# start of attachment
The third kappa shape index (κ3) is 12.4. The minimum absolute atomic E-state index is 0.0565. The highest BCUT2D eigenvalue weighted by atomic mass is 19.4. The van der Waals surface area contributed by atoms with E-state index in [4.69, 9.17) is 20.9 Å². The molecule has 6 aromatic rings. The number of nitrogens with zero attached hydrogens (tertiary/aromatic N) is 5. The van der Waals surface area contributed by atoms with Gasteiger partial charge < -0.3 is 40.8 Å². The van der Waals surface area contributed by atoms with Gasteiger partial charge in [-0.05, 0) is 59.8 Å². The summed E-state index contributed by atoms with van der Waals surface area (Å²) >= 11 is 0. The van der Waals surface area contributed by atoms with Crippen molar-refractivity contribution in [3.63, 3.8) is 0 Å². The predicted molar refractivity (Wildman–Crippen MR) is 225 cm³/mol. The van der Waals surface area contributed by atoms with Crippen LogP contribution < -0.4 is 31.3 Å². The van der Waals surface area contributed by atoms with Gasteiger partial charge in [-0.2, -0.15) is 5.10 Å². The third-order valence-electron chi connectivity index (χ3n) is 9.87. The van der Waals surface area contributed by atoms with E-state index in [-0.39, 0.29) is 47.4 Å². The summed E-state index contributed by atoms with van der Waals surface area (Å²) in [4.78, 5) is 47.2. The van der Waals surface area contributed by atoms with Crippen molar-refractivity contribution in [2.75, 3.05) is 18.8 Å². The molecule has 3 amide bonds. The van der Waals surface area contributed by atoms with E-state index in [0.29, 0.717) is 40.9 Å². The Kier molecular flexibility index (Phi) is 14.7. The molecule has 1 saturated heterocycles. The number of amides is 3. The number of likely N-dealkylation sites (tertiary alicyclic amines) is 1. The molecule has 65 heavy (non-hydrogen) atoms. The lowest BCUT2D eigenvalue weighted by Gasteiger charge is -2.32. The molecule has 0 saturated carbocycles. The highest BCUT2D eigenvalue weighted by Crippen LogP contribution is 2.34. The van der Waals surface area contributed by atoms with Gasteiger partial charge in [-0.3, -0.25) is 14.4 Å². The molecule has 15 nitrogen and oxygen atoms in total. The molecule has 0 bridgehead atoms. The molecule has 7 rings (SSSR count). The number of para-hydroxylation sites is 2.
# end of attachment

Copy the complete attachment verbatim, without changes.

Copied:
The third kappa shape index (κ3) is 12.4. The minimum absolute atomic E-state index is 0.0565. The highest BCUT2D eigenvalue weighted by atomic mass is 19.4. The van der Waals surface area contributed by atoms with E-state index in [4.69, 9.17) is 20.9 Å². The molecule has 6 aromatic rings. The number of nitrogens with zero attached hydrogens (tertiary/aromatic N) is 5. The van der Waals surface area contributed by atoms with Gasteiger partial charge < -0.3 is 40.8 Å². The van der Waals surface area contributed by atoms with Gasteiger partial charge in [-0.05, 0) is 59.8 Å². The summed E-state index contributed by atoms with van der Waals surface area (Å²) >= 11 is 0. The van der Waals surface area contributed by atoms with Crippen molar-refractivity contribution in [3.63, 3.8) is 0 Å². The predicted molar refractivity (Wildman–Crippen MR) is 225 cm³/mol. The van der Waals surface area contributed by atoms with Crippen LogP contribution < -0.4 is 31.3 Å². The van der Waals surface area contributed by atoms with Gasteiger partial charge in [-0.2, -0.15) is 5.10 Å². The third-order valence-electron chi connectivity index (χ3n) is 9.87. The van der Waals surface area contributed by atoms with E-state index in [-0.39, 0.29) is 47.4 Å². The summed E-state index contributed by atoms with van der Waals surface area (Å²) in [4.78, 5) is 47.2. The van der Waals surface area contributed by atoms with Crippen molar-refractivity contribution in [2.75, 3.05) is 18.8 Å². The molecule has 3 amide bonds. The van der Waals surface area contributed by atoms with E-state index in [0.29, 0.717) is 40.9 Å². The Kier molecular flexibility index (Phi) is 14.7. The molecule has 1 saturated heterocycles. The number of amides is 3. The number of likely N-dealkylation sites (tertiary alicyclic amines) is 1. The molecule has 65 heavy (non-hydrogen) atoms. The lowest BCUT2D eigenvalue weighted by Gasteiger charge is -2.32. The molecule has 0 saturated carbocycles. The highest BCUT2D eigenvalue weighted by Crippen LogP contribution is 2.34. The van der Waals surface area contributed by atoms with Gasteiger partial charge in [-0.3, -0.25) is 14.4 Å². The molecule has 15 nitrogen and oxygen atoms in total. The molecule has 0 bridgehead atoms. The molecule has 7 rings (SSSR count). The number of para-hydroxylation sites is 2.